The opponents in this story come in the form of an alien spaceship, later revealed to be alien duck brothers who — though this part is never explained in the story — have abducted Muriel (and then Eustace) by mistake. They seem to speak in some approximation of an Irish accent. There would be several reasons for this:

  • Irish accents have comedic value
  • There’s a history of gangster/crime films featuring Irish brothers. E.g. The Boondock Saints (1999), which would have been in theatres when this episode of Courage first aired.
  • During the mid 20th century Irish families tended to have very large families.

The duck brothers are constantly arguing like children. The gag is that one or both of them keeps laying eggs, which is unmanly and emasculating. (Side note: If sexism weren’t a real thing this wouldn’t be a joke that people even understand — the brothers are lowering their status as manly ducks by doing something usually only performed by their mothers and sisters.)

The chef looks like he would be an opponent. He is hairy and wears a singlet and wields a giant knife. But he is revealed later to be just a regular guy with a reasonable temperament.

fake-enemy

PLAN

As ever, Courage’s first move is to tell an adult, whichever of the adults happens to be unafflicted by the bad thing. This is a necessary step in children’s stories. When a child is in great danger and still does not tell any adults in their life, there has to be a reason for this already established. Perhaps the adults are terrible people, for instance. (And even then… We know Eustace is not going to believe Courage’s story that Muriel’s been abducted by aliens.) At the very least the author needs some lampshading — usually in the form of a conversation: “Mom and Dad will never believe this!”

One point about horror stories for adults in which a child character tells the responsible adult something and the adult doesn’t believe them: Don’t try to write it straight. The following is from someone who reads a lot of story submissions in the horror genre:

MOMMY, THERE’S A MONSTER IN MY CLOSET

Children are a bunch of goddamn idiots. This is a fact. So it makes sense that, in fiction, whenever a kid complains to their parents about a monster in the closet, the parent laughs at how dumb they are and sends them back to bed. (Sidenote: if any of my hypothetical kids ever came to me with a monster problem, I would be so excited, like, you have no idea, it’d be a dream come true.) But in these stories, of course there’s really a monster in the closet, and of course it wants to eat the kid. Or, sometimes, it actually wants to eat the kid’s parents, and it convinces the kid to lure them into the closet. An alternative to this story would be instead of a monster in the closet, one of the kid’s toys is eeeevil. There are enough stories about children scared in their bedroom. Please write literally anything else, you unoriginal scumbag.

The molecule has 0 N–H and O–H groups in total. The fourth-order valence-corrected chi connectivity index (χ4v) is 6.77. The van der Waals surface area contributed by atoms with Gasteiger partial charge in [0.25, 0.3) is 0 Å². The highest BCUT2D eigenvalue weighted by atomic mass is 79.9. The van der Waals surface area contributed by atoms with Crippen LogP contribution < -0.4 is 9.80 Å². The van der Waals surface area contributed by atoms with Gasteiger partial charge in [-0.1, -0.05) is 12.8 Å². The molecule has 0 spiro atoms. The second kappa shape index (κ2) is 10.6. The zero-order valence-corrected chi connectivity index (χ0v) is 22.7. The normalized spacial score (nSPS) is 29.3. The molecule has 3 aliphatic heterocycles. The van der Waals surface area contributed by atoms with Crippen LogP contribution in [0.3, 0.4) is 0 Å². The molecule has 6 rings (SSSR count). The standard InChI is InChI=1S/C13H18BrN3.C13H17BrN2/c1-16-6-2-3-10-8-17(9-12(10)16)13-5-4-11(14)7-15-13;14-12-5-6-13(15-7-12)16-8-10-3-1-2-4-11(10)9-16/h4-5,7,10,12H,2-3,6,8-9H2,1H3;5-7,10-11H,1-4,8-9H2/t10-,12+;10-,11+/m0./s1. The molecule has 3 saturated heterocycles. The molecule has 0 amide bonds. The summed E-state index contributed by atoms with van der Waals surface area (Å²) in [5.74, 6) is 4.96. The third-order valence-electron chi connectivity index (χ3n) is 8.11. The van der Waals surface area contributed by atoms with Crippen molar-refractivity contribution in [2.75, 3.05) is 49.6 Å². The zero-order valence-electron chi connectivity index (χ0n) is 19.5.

LitReactor

Eustace at least checks out the surroundings but -- bad luck -- the aliens aren't there right at that moment.
Eustace at least checks out the surroundings but — bad luck — the aliens aren’t there right at that moment.

Eustace rolls over and falls back to sleep, of course, so in true Courage fashion, who keeps a close eye on the action and jumps in whenever he sees an opportunity. First up, jumping onto the back of the ute.

BATTLE

Muriel, controlled by a device on her head, drives to a compound reminiscent of something out of a SF movie. We see a gated compound in Interstellar, for instance, or in the Netflix series Stranger Things. In SF, these factory-like establishments behind guarded gates are most often found near smallish communities where the residents live on the poverty line.

establishing-shot
Establishing Shot: Duck Brothers
interstellar-house
The house in Interstellar is similar to the house in Courage The Cowardly Dog. As is the fact they live near a mysterious, gated compound. Of course, Interstellar was made many years after this episode of Courage.

True to form, the writers choose a typical childhood game for the battle sequence. This time it’s piggy in the middle, after Courage locates the duck brothers inside a compound and tries to wrestle their controller off them.

piggy-in-the-middle

This is the device that is controlling Muriel’s movements.

There is also a food fight, this time with the duck brothers using their eggs to throw at Courage. “Aren’t you glad for these now?” one brother asks accusingly.

duck-brothers-food-fight

Another battle comes about between Courage and himself. Once wrestling the remote controller off the duck brothers he is unable to work it.